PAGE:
A shaman’s mesa is a portable altar (where he goes to meet the spirits) or medicine bundle used for healing, ceremony, prayer and divination. The contents of a mesa vary from shaman to shaman, but generally include healing stones and other artifacts representing elements of their personal healing journey.
Students at the Light Body School earn 13 stones as they participate in rites and initiations during the course of their training. Each stone, known as a khuya, represents a wound that has been transformed into a source of wisdom and courage. Later, in their own practice, they use these khuyas in energy medicine sessions for helping others.
A mesa may also contain special gifts and power objects that assist the shaman in communicating with spirits, warding off negative energies, and diagnosing ailments. All these items are wrapped in a cloth or bag (often a colorful textile known as a Mastana). Many shamans carry their mesa with them wherever they go.
Many years ago in Peru (as described in my book, Healing States), I learned that the mesa is divided into three areas: the campo ganadero (field of the dark) on the left; the campo justiciero (field of the light, or justice) on the right; and the campo medio or neutral field, a place between the fields of light and dark. My shaman guide, don Eduardo, explained that these forces are neither positive nor negative, but what human beings choose to do with them makes them good or evil.
His personal mesa included (among many other objects) a stone shaped like a serpent (symbolizing the connection to the earth), the foreleg of a deer (used to escape from dangerous situations or to “blow” people away from certain power places), a thousand-year-old sling he used to strike blows against negative entities, a rock shaped like a battle-axe (for defense against enemies), an ancient ceramic foot (used to track people lost in the forest or mountains), a clay bat (representing the forces of the night as well as human fears) and a number of ceramic objects and ritual stones representing organs in the body, used to diagnose ailments.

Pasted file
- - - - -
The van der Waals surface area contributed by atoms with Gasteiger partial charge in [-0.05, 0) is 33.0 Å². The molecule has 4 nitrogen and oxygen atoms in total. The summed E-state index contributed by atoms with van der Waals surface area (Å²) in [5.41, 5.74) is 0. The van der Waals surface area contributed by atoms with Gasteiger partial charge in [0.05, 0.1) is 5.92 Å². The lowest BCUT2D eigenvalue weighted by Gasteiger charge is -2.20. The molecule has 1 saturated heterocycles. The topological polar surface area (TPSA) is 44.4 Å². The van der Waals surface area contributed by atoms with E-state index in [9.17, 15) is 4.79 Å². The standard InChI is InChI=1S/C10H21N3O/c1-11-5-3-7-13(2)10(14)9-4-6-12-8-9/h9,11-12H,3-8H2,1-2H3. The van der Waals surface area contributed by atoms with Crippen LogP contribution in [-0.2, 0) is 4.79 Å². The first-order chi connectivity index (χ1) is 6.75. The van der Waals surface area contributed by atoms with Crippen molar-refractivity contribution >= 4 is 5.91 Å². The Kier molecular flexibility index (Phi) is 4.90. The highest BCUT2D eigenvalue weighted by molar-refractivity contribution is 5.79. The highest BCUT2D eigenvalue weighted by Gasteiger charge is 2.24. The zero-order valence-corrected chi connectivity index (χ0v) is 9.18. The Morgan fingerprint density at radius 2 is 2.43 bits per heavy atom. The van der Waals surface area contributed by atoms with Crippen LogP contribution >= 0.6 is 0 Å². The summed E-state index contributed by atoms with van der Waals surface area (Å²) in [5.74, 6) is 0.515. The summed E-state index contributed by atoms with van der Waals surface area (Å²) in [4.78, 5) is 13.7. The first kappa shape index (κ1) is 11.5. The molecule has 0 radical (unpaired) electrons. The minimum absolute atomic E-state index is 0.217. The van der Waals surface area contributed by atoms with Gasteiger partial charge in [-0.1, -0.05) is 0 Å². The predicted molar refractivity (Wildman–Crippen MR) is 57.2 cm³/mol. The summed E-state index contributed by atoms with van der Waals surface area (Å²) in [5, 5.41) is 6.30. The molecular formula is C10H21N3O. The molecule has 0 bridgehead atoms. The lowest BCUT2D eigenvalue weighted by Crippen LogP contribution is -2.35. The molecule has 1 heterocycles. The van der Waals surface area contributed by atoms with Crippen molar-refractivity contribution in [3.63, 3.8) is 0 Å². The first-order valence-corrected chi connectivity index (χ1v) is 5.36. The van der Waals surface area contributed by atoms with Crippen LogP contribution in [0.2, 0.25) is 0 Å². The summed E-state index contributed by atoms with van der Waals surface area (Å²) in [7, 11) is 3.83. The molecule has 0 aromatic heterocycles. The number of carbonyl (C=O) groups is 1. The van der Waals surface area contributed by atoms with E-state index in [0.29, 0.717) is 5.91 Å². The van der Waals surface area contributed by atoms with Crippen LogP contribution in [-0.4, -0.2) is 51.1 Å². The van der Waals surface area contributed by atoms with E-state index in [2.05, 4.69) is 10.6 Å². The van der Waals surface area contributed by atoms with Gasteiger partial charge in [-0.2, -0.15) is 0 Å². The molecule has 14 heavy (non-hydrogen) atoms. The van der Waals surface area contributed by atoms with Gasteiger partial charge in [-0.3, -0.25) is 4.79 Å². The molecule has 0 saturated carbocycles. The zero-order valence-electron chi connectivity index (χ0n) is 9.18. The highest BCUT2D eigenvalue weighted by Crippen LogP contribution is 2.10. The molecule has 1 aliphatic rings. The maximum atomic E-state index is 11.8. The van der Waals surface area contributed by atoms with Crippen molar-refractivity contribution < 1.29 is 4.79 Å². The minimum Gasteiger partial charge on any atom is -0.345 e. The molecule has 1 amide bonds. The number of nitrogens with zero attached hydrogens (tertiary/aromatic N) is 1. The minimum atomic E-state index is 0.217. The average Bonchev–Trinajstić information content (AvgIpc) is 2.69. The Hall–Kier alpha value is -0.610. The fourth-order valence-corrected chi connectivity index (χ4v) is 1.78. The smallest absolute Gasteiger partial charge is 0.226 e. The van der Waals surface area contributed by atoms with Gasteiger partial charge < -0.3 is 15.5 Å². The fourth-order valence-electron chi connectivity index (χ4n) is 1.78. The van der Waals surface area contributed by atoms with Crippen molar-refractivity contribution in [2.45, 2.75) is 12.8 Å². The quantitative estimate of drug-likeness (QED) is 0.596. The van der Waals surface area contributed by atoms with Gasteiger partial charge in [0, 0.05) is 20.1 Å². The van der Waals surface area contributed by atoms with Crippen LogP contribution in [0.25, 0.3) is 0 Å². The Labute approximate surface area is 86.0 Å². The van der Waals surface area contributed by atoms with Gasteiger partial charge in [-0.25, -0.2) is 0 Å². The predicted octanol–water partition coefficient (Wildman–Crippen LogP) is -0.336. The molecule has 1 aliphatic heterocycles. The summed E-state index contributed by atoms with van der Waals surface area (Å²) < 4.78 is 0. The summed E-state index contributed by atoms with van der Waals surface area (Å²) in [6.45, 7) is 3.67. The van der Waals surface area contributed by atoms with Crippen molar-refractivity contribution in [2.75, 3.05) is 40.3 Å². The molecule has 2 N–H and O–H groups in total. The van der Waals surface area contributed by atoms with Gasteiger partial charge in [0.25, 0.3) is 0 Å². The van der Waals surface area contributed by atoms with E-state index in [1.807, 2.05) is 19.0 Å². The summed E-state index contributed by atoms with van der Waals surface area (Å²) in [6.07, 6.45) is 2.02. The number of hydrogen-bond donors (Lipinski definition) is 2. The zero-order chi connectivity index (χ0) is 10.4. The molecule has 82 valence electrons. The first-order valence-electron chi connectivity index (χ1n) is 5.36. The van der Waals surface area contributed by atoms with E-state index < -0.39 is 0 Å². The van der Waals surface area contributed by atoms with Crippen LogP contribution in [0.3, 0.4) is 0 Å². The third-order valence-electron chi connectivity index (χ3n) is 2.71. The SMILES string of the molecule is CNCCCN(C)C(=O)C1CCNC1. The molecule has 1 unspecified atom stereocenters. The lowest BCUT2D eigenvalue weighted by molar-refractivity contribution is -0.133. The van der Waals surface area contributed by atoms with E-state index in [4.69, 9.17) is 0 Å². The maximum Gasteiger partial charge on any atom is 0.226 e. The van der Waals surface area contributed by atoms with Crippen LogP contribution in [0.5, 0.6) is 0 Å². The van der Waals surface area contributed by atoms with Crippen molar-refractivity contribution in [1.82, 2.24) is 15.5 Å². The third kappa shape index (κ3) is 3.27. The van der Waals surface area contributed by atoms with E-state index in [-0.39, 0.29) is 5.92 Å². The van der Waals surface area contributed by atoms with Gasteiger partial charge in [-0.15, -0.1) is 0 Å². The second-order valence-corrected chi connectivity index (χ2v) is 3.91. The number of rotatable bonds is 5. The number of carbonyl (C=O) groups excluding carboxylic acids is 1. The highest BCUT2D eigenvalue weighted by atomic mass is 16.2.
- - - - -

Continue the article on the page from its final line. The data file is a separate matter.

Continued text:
The middle (neutral) field of his mesa was dominated by an image of the sun, and below that a wooden statue of St. Cyprian, the Christian martyr (whom don Eduardo claimed was the first shaman), and a large key (to the doorway between the fields of light and dark). Below the key were two crystals that when struck together produced flying sparks used to ward off negative influences.
On the right side (the field of the light) were a collection of crystals and images of several Christian saints that he regarded as powerful beings of light helpful in diagnosing illness. Below the saints were two seashells used to drink a mix of alcohol, tobacco and sweet oils when making an offer to Mother Earth. He also had a number of perfumes, sweet oils and water to cleanse persons that were to receive healing.
Directly before the mesa, the shaman’s power staffs and swords were placed upright in the earth. The staff of the serpent was placed between the fields of the light and of the dark to represent balance and the bringing together of the earth and heavenly energies.
On the left side (field of the dark) the staff of the maiden symbolized the medical flowers and herbs. Next to it, an owl represented the ancient burial places and the forces of the night. And last, at the far right, was the staff of Lucifer, representing all aspects of evil – frequently the cause of disease.
The shaman’s mesa can be found in one form or another among many native healers in the Americas. The meaning of the symbols vary from culture to culture, as do specific steps in the ceremony. However, all of the mesa rituals – whether in North or South America – serve as a reminder that the forces of nature and of the human psyche can be worked with when represented as symbols and objects of power.